Vacuum Bubble® Technology Science

The Advanced Aeration Group 's Vacuum Bubble® Aerators are built upon sound scientific principles and engineering practices. The bubbles are created under a partial vacuum and consequently, as they enter the water, the higher water pressure surrounding them causes them to collapse further. There are no other documented aerators with bubbles as small as 0.25mm in diameter.

This technology addresses biochemical oxygen demand (BOD) and waste treatment problems by improving the performance of aerobic bacteria. As the aerobic bacteria oxidize waste and consume oxygen, the Vacuum Bubble® Technology Aerator makes additional oxygen readily available by producing very large populations of micro Vacuum Bubbles®. The process is proven to be highly energy-and cost-efficient across a wide range of applications.

Vacuum Bubble® Technology Aeration

The Vacuum Bubble® Technology Aerator, instead of using the compressed air/fine pore system, uses a patented process to create bubbles in a partial vacuum. The micro Vacuum Bubbles® created in this process average 0.25 mm in diameter. The small size of the bubble and the low-pressure gas it holds create a small buoyancy force (The phenomenon which makes bubbles rise in a liquid). This buoyancy force is so small that it is less than the surrounding surface tension of the water. The bubble, in fact, does not rise to the surface, but remains suspended in the fluid. This makes all of the oxygen in the bubble available to be dissolved in the liquid as needed.

Conventional Aeration

Most aeration equipment in use today utilizes compressed air systems. These introduce bubbles of air into the water by forcing the compressed air through a fine pore diffuser, similar to the aerators commonly found in most home fish tanks. Experimental results with these systems have shown that the minimum bubble sizes generated are greater than 3 to 4 millimeters in diameter. Bubbles of this size quickly rise to the surface and are lost to the atmosphere. They do not remain in the water long enough to transfer an appreciable amount of oxygen.

Determining the Average Size of a Micro Vacuum Bubble®

A VBT™ 100 Aerator was installed in a 55 gallon glass tank with 50 gallons of tap water. A watertight plastic rectangle large enough to hold a Polaroid camera was mounted with a clear plastic grid of 9 mm squares. The aerator was placed 24 inches below the surface of the water. The aerator plate was 2 inches in diameter and had ten 2.38 mm orifices.

As the propeller withdrew water from the 12 inch column, a partial vacuum interface formed between the plate and propeller causing water to collapse in the partial vacuum, thus forming the micro Vacuum Bubbles®. The aerator was activated for 60 seconds, shut-off and a Polaroid negative taken of the bubbles accumulated on the surface of the submerged 9 mm square grids.

This image was enlarged 3.1X from 3" X 4" film to an 8" X 11" photograph which was examined using a Bausch and Lomb dissecting microscope at 60X magnification. A micrometer slide with 0.01 mm scales was used to measure the diameters of 15 randomly chosen bubbles in three randomly chosen grid squares for each of three one-minute sample periods (See Figure 1).

Figure 2 shows the vacuum bubble diameters on the 9 mm scale of the sample grid. An average of 75.8 bubbles per square had a 0.25 mm mean diameter delivering a volume of 0.0082 mm3 per bubble. Oxygen exchange surface area per bubble was 0.1962 mm2.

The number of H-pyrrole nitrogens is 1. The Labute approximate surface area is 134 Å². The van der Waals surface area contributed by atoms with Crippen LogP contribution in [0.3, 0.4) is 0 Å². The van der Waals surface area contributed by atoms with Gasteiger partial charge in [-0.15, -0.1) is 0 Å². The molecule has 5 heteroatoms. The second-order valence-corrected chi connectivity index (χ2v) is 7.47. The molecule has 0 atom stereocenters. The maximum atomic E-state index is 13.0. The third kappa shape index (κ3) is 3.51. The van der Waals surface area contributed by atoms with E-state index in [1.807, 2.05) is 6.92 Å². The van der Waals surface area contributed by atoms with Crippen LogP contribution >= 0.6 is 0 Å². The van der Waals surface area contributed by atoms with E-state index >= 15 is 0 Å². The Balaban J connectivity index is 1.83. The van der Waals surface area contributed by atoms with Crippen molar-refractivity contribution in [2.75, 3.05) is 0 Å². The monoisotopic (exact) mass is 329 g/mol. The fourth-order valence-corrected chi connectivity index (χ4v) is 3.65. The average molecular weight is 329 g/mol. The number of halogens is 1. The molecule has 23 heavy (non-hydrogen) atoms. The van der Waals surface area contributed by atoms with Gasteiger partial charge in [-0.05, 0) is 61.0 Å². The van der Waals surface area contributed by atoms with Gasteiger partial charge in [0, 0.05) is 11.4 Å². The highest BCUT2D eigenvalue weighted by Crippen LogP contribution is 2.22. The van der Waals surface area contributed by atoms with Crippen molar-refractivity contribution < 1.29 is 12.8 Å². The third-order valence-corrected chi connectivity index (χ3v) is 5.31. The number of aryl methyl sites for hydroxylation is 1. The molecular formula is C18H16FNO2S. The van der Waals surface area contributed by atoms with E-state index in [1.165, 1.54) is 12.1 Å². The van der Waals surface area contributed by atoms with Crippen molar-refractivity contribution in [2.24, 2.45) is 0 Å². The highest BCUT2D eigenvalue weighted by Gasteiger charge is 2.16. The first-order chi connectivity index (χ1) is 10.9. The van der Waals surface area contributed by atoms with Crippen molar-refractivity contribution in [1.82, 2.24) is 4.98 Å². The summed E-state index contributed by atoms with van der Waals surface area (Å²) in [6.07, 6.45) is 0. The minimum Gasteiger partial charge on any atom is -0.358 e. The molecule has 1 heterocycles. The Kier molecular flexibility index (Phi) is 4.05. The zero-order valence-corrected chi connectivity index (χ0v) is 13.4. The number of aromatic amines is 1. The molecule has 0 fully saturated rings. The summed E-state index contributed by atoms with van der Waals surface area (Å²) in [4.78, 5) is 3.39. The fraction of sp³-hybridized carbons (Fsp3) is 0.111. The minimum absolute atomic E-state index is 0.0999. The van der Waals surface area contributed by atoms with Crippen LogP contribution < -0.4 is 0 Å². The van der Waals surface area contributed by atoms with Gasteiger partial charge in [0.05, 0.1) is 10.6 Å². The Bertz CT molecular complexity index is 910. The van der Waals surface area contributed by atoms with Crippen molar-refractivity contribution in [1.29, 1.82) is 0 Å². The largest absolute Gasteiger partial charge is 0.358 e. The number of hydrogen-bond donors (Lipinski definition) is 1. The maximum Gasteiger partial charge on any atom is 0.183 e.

Figure 1: Photograph of actual bubbles produced by Vacuum Bubble® Technology in a small demonstration tank.


Figure 2: Vacuum Bubble® photographed using Polaroid PN665 film/negative back lighted with tungsten lamps.

Advantages of Bubbles Created by VBT™
  • Compressed air diffusers produce bubbles 20mm or greater in diameter.
  • Fine-pore diffusers produce bubbles between 2mm and 4mm in diameter.
  • VBTtm creates bubbles 0.25mm in diameter.




Figure 3: Relative size of bubbles commonly produced by various aeration methods.

Vacuum Bubble® Technology and Aerobic Bacteria

Conventional Waste Treatment

It is expected that in the conventional septic tank or waste lagoon the organic waste contained in them is digested. This is not the case - the organic waste builds up over time and the tanks and lagoons are nothing more than containers for sedimentation and sludge storage. The bacteria in normal septic digestion are anaerobic and are accompanied by odorous gases and groundwater contaminating pathogens.

Aerobic Efficiency

By supplying enough oxygen, an aerobic condition is developed. Bacteria that obtain their energy aerobically are much more efficient. The same organic waste food supply supports a much larger bacterial flora by aerobiosis than anaerobiosis, and therefore, aerobic decomposition of organic matter is much more rapid. Aerobiosis in activated sludge is substantially complete in six to eight hours, whereas conventional septic digestion of sewage sludge requires about 60 days.

Nitrification

The usual end products from anaerobic decomposition are carbon dioxide, methane, ammonia, and hydrogen sulfide. The end products of aerobic bacteria are carbon dioxide, ammonia, water, and sulfates. The ammonia is not given off as a gas, and is nitrified by the aerobs Nitrosomonas - oxidizing the ammonia into nitrite, and Nitrobacter - oxidizing the nitrite into non-toxic nitrate. Nitrates are directly plant usable and will not harm fish. The only gas given off by aerobic bacteria is odorless carbon dioxide, thereby eliminating any offensive odor.